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The Real Inspector Hound

ByZoë Jorro

Feb 3, 2015

Illustration courtesy of Zoe Jorro.

If you enjoy perplexing Russian doll scenarios, The Real Inspector Hound might be just the play for you. If you really enjoy them, go see the play as a reviewer.

The Edinburgh University Theatre Company’s production follows theatre critics Moon and Birdfoot as they attend a performance of a whodunnit set in a remote country house and made only the more inaccessible by the frequent banks of fog surrounding it. Birdfoot loiters amongst the real audience in the lobby before the performance. Attendant genuine theatre critics are bound to squirm in their seats. The onstage critics mix their metaphors, employ superfluous clauses, and utilise inaccurate references (name-dropping and using French and Latin) at every given opportunity when making their pronouncements. The performances are all enthusiastic and engaging but the critics making it loudly through the show without being shushed by fellow theatre goers grates. This issue was side-stepped in Stoppard’s play as written with microphones, a solution that may have worked for the Bedlam production as the actors’ passionate delivery paired with thick upper-class accents rendered the occasional word indistinguishable.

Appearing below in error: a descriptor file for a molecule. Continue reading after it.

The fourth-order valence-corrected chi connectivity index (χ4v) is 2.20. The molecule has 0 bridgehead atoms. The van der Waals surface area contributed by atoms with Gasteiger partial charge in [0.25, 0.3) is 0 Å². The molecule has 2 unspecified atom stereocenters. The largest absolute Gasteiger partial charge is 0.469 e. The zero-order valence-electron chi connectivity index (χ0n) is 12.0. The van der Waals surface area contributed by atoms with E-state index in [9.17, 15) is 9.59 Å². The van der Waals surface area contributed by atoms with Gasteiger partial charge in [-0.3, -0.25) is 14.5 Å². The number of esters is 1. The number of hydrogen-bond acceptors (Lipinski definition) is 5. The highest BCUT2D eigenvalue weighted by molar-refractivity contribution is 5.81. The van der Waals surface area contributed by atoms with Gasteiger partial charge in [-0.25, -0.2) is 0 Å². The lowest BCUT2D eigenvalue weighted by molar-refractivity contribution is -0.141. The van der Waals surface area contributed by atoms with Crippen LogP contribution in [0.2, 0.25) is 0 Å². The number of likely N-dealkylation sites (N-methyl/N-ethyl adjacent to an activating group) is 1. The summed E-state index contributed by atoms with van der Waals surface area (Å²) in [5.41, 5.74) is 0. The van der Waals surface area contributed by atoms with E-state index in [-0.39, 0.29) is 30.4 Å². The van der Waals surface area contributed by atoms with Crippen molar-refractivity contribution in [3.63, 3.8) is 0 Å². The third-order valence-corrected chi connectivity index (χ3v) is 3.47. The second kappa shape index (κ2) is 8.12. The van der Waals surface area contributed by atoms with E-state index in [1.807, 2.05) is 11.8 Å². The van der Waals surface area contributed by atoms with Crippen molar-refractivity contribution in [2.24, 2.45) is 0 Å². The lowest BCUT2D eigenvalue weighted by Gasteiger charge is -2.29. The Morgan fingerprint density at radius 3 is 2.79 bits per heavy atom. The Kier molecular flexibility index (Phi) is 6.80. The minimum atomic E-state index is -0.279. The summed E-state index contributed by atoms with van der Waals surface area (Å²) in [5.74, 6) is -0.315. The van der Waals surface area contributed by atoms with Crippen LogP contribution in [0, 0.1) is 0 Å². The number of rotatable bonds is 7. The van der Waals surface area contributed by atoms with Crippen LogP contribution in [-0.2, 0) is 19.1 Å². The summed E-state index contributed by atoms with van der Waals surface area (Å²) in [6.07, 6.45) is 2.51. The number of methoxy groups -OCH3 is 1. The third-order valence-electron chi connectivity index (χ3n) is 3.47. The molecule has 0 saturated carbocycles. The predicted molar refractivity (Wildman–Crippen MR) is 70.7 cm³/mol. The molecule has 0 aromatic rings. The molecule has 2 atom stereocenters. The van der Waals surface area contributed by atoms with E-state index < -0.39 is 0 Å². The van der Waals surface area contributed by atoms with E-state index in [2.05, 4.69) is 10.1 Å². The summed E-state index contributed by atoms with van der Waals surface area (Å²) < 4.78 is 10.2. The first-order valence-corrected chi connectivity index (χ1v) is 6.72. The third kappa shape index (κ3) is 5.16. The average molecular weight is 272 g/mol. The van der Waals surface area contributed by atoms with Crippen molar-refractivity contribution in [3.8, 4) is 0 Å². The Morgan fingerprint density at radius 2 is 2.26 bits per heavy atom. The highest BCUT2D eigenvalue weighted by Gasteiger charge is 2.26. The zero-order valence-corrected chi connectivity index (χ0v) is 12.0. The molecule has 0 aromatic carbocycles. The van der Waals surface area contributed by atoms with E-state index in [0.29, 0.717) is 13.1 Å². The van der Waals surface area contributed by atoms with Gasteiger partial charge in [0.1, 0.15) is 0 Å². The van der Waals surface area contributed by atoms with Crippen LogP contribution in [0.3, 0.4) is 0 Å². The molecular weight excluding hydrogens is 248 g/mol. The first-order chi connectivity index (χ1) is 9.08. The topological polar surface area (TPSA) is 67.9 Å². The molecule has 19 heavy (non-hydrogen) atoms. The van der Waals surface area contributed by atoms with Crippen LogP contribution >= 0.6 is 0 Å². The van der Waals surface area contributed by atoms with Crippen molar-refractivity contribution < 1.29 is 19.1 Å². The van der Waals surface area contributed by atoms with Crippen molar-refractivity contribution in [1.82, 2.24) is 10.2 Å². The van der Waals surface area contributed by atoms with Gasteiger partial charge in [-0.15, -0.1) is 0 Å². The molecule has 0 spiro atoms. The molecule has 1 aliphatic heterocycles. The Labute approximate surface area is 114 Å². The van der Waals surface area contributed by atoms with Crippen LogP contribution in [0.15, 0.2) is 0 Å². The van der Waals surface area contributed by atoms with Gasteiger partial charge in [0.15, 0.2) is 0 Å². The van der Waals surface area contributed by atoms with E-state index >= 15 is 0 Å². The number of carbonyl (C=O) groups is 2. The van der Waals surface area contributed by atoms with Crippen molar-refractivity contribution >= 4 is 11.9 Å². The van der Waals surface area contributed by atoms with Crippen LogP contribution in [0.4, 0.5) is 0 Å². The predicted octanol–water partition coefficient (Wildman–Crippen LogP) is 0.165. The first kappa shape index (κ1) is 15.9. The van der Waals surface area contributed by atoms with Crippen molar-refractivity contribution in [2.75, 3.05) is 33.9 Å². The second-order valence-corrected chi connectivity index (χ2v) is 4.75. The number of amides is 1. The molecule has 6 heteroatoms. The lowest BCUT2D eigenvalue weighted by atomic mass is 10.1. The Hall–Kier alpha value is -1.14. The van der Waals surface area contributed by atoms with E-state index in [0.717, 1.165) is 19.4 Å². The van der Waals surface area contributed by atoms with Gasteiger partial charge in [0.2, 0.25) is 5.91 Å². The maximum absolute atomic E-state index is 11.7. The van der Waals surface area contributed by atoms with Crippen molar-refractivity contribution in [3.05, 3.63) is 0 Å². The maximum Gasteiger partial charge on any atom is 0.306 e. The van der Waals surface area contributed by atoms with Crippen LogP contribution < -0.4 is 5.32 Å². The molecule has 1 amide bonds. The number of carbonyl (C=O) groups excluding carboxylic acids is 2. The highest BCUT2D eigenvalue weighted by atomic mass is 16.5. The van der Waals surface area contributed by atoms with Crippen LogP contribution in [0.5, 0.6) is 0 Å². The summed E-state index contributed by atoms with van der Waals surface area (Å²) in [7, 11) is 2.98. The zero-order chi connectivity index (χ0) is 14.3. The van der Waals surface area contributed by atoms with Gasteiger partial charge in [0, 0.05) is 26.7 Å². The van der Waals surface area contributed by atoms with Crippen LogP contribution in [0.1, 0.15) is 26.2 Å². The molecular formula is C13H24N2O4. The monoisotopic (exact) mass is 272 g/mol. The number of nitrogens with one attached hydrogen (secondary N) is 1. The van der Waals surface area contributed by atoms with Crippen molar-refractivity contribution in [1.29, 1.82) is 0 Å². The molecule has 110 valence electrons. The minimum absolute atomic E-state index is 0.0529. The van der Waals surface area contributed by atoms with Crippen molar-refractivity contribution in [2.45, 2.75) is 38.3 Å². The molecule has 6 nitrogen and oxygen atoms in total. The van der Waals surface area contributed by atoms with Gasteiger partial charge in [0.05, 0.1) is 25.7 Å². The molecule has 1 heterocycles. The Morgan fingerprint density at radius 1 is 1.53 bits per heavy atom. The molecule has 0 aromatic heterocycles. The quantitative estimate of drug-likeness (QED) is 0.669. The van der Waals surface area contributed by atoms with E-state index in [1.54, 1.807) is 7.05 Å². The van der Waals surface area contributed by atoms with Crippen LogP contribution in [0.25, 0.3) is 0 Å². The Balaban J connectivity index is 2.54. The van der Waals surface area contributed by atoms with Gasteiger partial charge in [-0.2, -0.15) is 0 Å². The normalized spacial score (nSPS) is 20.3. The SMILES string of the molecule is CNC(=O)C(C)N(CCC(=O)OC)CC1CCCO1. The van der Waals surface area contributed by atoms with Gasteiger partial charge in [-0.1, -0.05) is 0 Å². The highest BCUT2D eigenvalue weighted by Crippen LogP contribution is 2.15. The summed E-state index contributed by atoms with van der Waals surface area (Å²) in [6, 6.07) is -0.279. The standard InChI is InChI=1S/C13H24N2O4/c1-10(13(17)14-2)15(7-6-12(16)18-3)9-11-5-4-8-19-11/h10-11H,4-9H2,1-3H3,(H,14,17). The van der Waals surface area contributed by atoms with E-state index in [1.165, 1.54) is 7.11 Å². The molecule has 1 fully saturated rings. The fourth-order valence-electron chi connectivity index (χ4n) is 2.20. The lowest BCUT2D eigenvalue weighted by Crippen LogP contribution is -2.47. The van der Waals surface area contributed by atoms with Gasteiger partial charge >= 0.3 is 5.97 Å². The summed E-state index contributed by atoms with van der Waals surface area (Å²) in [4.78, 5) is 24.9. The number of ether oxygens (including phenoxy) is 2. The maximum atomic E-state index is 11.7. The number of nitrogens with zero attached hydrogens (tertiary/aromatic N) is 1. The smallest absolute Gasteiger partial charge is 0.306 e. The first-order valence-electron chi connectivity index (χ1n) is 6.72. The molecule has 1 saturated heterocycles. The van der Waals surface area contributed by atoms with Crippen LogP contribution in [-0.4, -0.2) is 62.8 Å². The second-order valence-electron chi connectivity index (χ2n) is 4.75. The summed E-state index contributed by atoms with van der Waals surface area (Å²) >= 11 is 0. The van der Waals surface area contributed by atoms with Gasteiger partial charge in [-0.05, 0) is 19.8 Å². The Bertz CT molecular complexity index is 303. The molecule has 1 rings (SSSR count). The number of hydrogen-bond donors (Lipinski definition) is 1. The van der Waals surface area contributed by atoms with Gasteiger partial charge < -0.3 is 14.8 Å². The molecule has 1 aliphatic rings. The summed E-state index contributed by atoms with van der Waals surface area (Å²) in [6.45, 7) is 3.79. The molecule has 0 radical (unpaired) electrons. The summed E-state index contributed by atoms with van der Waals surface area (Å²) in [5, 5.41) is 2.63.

Every actor entertains with only a couple of garbled lines throughout, (all of which were recovered from quickly) but perhaps the performer who garnered the most laughs was Leyla Doany, with contributions ranging from physical comedy to impersonations and whose part was expanded with some knowing stage directions such as physically placing the character between the man who swears he will ‘kill anyone who comes between us’ and his lover. Casting Megan Burt as Magnus allowed the possibility of an extra suspect, something less probable in productions keeping to the traditionally-cast male actor and perfectly evening out the male to female ratio amongst the performers. Unobtrusive modernisations are also made to the 1968 play through the use of props – photographs in place of view-finder slides and a visual gag with some McCoy’s crisps.

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